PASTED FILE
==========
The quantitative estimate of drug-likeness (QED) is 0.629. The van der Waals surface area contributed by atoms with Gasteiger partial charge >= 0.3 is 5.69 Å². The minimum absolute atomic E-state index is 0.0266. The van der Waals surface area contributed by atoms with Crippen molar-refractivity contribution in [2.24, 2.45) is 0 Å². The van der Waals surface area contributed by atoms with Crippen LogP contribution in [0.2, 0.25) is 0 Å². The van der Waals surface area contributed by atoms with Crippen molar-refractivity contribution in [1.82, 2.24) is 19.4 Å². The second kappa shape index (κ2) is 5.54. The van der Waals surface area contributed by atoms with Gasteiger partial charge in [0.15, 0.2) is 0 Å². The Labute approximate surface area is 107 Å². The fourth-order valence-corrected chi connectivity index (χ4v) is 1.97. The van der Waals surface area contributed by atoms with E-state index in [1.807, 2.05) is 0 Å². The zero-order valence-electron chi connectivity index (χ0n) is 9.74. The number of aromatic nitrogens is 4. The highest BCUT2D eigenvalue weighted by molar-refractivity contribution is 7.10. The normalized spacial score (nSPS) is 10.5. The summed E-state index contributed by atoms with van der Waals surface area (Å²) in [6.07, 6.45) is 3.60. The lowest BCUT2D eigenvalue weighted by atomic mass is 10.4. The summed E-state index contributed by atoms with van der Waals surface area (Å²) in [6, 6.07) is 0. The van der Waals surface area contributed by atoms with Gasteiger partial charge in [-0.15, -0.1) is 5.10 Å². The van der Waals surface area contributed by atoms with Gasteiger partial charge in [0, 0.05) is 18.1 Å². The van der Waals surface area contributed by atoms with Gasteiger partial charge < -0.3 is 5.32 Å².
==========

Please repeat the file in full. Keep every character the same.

The quantitative estimate of drug-likeness (QED) is 0.629. The van der Waals surface area contributed by atoms with Gasteiger partial charge >= 0.3 is 5.69 Å². The minimum absolute atomic E-state index is 0.0266. The van der Waals surface area contributed by atoms with Crippen molar-refractivity contribution in [2.24, 2.45) is 0 Å². The van der Waals surface area contributed by atoms with Crippen LogP contribution in [0.2, 0.25) is 0 Å². The van der Waals surface area contributed by atoms with Crippen molar-refractivity contribution in [1.82, 2.24) is 19.4 Å². The second kappa shape index (κ2) is 5.54. The van der Waals surface area contributed by atoms with Gasteiger partial charge in [0.15, 0.2) is 0 Å². The Labute approximate surface area is 107 Å². The fourth-order valence-corrected chi connectivity index (χ4v) is 1.97. The van der Waals surface area contributed by atoms with E-state index in [1.807, 2.05) is 0 Å². The zero-order valence-electron chi connectivity index (χ0n) is 9.74. The number of aromatic nitrogens is 4. The highest BCUT2D eigenvalue weighted by molar-refractivity contribution is 7.10. The normalized spacial score (nSPS) is 10.5. The summed E-state index contributed by atoms with van der Waals surface area (Å²) in [6.07, 6.45) is 3.60. The lowest BCUT2D eigenvalue weighted by atomic mass is 10.4. The summed E-state index contributed by atoms with van der Waals surface area (Å²) in [6, 6.07) is 0. The van der Waals surface area contributed by atoms with Gasteiger partial charge in [-0.15, -0.1) is 5.10 Å². The van der Waals surface area contributed by atoms with Gasteiger partial charge in [0, 0.05) is 18.1 Å². The van der Waals surface area contributed by atoms with Gasteiger partial charge < -0.3 is 5.32 Å².